Oregon State University researchers have found that two cannabinoids may provide adequate protection against Covid-19. In the study, cannabigerolic acid (CBGA) and cannabidiolic acid (CBDA), which are normally derived from hemp, appeared to protect cells against Covid-19 infection. Everyone is talking about the study and how cannabis and Covid-19 may provide a solution.
The study didn’t test the results on humans in the form of supplements. But in laboratory tests, both CBGA and CBDA were tested against Covid-19 and variant strains of the virus. Not only could these two cannabinoids help reduce Covid-19 infection rates, but they may also offer some protection against other coronavirus strains, including SARS-CoV-2.
On January 11, 2022, the World Health Organization (WHO) announced that infection rates for the new Omicron variant of Covid-19 were record-breaking. The WHO indicated that the highest numbers of new cases were reported in the United States. There have been 4.6 million new patients diagnosed with the Omicron variant in the U.S. Out of just over 14 million cases worldwide in the first week of January 2022.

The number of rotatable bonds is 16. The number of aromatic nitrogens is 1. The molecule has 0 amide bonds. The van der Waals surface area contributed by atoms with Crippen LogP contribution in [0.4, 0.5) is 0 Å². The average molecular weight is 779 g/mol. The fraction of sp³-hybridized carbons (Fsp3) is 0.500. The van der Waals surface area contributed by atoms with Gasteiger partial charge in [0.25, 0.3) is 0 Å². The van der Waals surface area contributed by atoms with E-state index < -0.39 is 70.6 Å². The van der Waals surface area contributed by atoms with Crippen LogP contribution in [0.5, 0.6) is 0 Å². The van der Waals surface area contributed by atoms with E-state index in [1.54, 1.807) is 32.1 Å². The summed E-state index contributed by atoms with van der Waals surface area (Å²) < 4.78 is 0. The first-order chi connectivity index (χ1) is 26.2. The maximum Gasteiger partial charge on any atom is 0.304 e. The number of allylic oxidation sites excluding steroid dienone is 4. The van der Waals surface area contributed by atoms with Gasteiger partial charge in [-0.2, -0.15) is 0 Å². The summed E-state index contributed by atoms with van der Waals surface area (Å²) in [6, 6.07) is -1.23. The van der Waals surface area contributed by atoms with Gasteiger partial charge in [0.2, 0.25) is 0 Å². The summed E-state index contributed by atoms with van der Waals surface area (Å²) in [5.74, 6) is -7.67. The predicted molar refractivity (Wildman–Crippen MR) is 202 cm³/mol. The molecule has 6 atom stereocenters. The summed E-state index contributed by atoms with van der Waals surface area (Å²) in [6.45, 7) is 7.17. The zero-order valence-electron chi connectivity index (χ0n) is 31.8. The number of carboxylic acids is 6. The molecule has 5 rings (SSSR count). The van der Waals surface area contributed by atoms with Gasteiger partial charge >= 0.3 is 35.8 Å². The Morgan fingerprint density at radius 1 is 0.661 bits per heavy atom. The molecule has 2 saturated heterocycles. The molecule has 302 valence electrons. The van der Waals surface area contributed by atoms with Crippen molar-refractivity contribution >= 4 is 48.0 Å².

The current average weekly death toll from Covid-10, Delta, and Omicron variants remains at approximately 48,000 people per week worldwide. In the past thirty days, 59% of cases were due to the Omicron variant.
The memes from regular cannabis users being “marked safe from Covid-19” have already started circulating on the internet. But how the cannabinoids work to enhance protection against coronaviruses is very interesting. And it may give the world a new weapon in the fight against rising infection rates for Covid-19 and subsequent variants of the virus.
How Could Cannabis and Covid-19 Be a Turning Point in the Pandemic?
Hospitalization rates are lower for the new Delta and Omicron variants of Covid-19. That is thanks in part to increasing immunization rates in most countries. But while booster vaccinations seem to be the suggested solution, some health authorities have already raised the alarm. Ongoing boosters annually (or several times annually) may not be a long-term solution. Or sustainable in terms of producing the vaccines in most countries. COvidCOvid
What about an oral cannabinoid supplement? Something that could be administered in a capsule or tablet form that would provide additional protection against infection? That would help ease the burden on healthcare systems by potentially reducing infection rates. The preventative supplement would also be more economical to produce and distribute.
Covid-19 and variants of the virus are not yet globally endemic. But health authorities in many countries expect infection rates to pass that threshold eventually. When a virus becomes endemic, it means that it will not go away. But reducing infection rates becomes the top priority and best line of defense.